D. O Fagunwa: Myths surrounding demise continue 54 years after
Daniel Olorunfumi Fagunwa, popularly known as D. O. Fagunwa, the Bogunbolu of Okeigbo in his days, wrote many novels that lay emphasis on the supernatural giving the impression that he is not an ordinary man. HAKEEM GBADAMOSI visits his home in Okeigbo to unravel the complexity on the circulated myth about the great writer even in death.
Little or nothing was known about Daniel Olorunfemi Fagunwa, until he came out with his first book titled, “Ogboju Ode Ninu Igbo Irunmale” which shot him to limelight and placed the agrarian community of Okeigbo in the present Ile Oluji/Okeigbo Local Government area of Ondo state on the world map. Apart from his first book, other books written by Fagunwa who was known to be one of the first indigenous authors to pioneer writing of Yoruba novels includes Igbo Olodumare, Aditu Olodumare, Ireke Onibudo, all of which remained an enduring legacy even after his death.
And as a result of his creative writings which border on unseen forces, there are myths surrounding the last minutes and burial of the late author and the story has refused to be laid to rest decades after his death despite the family’s efforts to dispel the untrue stories. Recently, his widow, Mrs Elizabeth Adebanke Fagunwa, lent her voice to this, describing the circulated myth as the imagination of some people.
After 54 years of his demise, his widow once again cleared the air about her husband who she describes as a good Christian who lived like every other human and had no inkling or premonition that death was near.
“My husband was buried in this town, his corpse was brought to his family house in Okeigbo and he was buried in the church, St. Lukes Anglican Church cemetery on December 10, 1963. The records are there in the church. His resting place is still there, so the myth about his body disappearing was only an imagination of some people. My husband was a good Christian,” she said.
She explained that her husband had no premonition about his death though she confirmed that drowned in the Wuya River in Niger state, while returning to Ibadan from a book tour of Northern Nigeria, adding that his body was found at the bank of the river three days later. According to her, the late Fagunwa was a representative of Heinemann publisher in Nigeria as he was appointed as one after writing four books which were published by the publishing company and his mission to the Northern part of Nigeria was to discover more writers for the publishing company before he met his untimely death.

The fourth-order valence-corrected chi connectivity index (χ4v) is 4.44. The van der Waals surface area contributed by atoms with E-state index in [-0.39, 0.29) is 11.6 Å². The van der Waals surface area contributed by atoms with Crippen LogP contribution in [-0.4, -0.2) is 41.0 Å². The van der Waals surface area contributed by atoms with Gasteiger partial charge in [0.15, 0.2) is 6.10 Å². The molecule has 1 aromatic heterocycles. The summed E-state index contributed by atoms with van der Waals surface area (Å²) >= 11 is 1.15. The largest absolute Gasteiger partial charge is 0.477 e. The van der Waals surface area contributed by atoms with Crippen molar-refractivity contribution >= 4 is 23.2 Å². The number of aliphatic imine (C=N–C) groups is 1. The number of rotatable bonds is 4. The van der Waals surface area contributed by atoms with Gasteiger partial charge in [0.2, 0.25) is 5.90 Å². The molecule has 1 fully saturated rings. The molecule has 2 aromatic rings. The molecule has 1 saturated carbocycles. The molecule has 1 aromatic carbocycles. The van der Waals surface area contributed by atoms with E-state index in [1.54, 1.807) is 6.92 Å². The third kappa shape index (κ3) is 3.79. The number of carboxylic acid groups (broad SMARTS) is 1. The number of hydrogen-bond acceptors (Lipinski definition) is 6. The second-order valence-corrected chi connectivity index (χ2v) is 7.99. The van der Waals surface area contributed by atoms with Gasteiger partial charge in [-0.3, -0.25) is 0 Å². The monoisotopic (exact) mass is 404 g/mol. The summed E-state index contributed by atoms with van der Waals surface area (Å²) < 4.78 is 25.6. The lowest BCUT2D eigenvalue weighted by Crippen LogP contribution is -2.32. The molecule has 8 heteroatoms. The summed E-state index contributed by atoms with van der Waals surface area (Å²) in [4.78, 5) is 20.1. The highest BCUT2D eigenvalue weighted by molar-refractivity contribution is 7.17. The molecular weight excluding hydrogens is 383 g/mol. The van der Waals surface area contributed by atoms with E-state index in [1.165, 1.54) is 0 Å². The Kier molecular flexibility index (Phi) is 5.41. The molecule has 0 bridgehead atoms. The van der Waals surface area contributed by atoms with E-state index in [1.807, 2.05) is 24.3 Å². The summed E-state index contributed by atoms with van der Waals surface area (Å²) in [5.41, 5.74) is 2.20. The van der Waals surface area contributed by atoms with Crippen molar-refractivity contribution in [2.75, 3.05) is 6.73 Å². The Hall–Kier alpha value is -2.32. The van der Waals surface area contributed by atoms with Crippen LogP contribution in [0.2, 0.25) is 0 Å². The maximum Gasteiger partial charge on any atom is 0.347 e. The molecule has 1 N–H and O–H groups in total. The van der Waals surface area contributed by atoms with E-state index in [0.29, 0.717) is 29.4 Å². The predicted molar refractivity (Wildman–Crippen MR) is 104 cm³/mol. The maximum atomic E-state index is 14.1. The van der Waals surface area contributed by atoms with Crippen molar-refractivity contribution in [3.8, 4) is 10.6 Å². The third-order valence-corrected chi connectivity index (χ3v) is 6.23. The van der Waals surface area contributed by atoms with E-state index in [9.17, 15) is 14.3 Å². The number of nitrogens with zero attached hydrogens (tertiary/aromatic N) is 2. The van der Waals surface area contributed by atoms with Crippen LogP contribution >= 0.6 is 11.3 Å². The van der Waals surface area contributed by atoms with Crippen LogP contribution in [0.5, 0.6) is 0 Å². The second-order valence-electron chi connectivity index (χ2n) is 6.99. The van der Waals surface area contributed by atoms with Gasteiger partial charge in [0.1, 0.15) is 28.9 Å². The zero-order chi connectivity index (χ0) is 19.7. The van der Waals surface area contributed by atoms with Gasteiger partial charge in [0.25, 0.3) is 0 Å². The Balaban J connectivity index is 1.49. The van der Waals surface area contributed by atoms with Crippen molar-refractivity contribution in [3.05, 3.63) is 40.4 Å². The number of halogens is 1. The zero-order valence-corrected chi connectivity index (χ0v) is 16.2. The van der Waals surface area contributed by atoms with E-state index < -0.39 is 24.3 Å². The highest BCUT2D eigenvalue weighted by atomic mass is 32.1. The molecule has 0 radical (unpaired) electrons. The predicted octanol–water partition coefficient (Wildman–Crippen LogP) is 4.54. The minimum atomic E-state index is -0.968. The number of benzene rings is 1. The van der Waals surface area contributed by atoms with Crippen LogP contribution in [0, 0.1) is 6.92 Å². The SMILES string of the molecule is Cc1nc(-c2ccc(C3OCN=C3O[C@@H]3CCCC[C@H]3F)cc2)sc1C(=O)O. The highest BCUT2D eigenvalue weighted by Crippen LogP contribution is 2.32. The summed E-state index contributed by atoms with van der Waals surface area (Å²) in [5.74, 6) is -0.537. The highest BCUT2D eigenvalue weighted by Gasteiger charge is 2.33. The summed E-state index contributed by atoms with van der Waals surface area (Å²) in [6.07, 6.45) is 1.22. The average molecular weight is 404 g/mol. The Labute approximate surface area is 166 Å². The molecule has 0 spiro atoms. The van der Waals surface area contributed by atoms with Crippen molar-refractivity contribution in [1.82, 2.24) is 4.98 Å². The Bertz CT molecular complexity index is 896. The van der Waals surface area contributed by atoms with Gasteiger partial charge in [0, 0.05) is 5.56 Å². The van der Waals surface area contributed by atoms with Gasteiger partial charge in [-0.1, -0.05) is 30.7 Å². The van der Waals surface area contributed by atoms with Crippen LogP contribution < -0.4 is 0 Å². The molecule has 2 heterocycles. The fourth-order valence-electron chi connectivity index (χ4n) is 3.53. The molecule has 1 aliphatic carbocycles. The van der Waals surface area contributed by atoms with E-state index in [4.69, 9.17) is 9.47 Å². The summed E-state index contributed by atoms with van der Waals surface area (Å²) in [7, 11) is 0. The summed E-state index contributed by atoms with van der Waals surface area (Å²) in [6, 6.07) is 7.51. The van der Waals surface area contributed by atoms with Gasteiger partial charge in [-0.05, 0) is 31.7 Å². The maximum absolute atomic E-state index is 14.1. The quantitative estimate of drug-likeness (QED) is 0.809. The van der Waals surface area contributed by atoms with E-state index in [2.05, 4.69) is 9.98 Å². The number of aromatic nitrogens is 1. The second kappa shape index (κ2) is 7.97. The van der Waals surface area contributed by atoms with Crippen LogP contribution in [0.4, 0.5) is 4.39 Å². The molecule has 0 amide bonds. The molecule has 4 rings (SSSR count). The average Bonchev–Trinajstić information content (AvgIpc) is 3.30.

“He initiated the establishment of Heinemann publishing company in Nigeria and Heinemann published his last official book, I call it official because he was writing one which he couldn’t complete, so I regarded “Aditu Olodumare” as his last official work and it was published by Heinemann. Through him, the company decided to come to Nigeria so that they could have many writers and authors from Nigeria and publish their books while my husband was appointed as the manager of the company in Nigeria.
“He travelled around the country advertising Heinemann books to schools and also searching for great writers like him. He left for the Northern part of the country on such an assignment on November 16, 1963 and was away till that fateful day, December 7, 1963 when he planned to come back to our home in Ajanla street, Oke Ado in Ibadan, we had planned for his arrival but on his way back, he stayed the last night on earth at Bida in an hotel,” she told Nigerian Tribune.
She explained further that according to the late Fagunwa’s driver who was with him when he died, the duo were waiting at the river bank to be ferried across the river in the early hours of that day when the late author decided to take a walk and unfortunately got drowned in the process, adding that the driver, known as James and a native of Ibadan, said they were the first to get to the river bank so that their car will be the first to be ferried.
“He said they left their hotel about 5:00am and the people to ferry them didn’t come until around 6am, so when they got to the river bank, Fagunwa decided to take a walk around before the people will be ready and while he was strolling, it was not yet daybreak, he said he just heard a sound in the water and looked at the direction and his master was nowhere to be found, he ran there and before he got there, he found a canoe which had turned upside down, so he guessed that it was not unlikely that Fagunwa had a slip as he walked too close to the bank of the river
“He said the canoe turned upside down and covered him, he shouted for help and people came to rescue him but Fagunwa was nowhere to be found until the third day. While the people were still searching for Fagunwa in the river, a message was sent to Ibadan about the incident but I still had the belief that he will be brought home alive because he was a great swimmer but to my surprise, he never came home alive.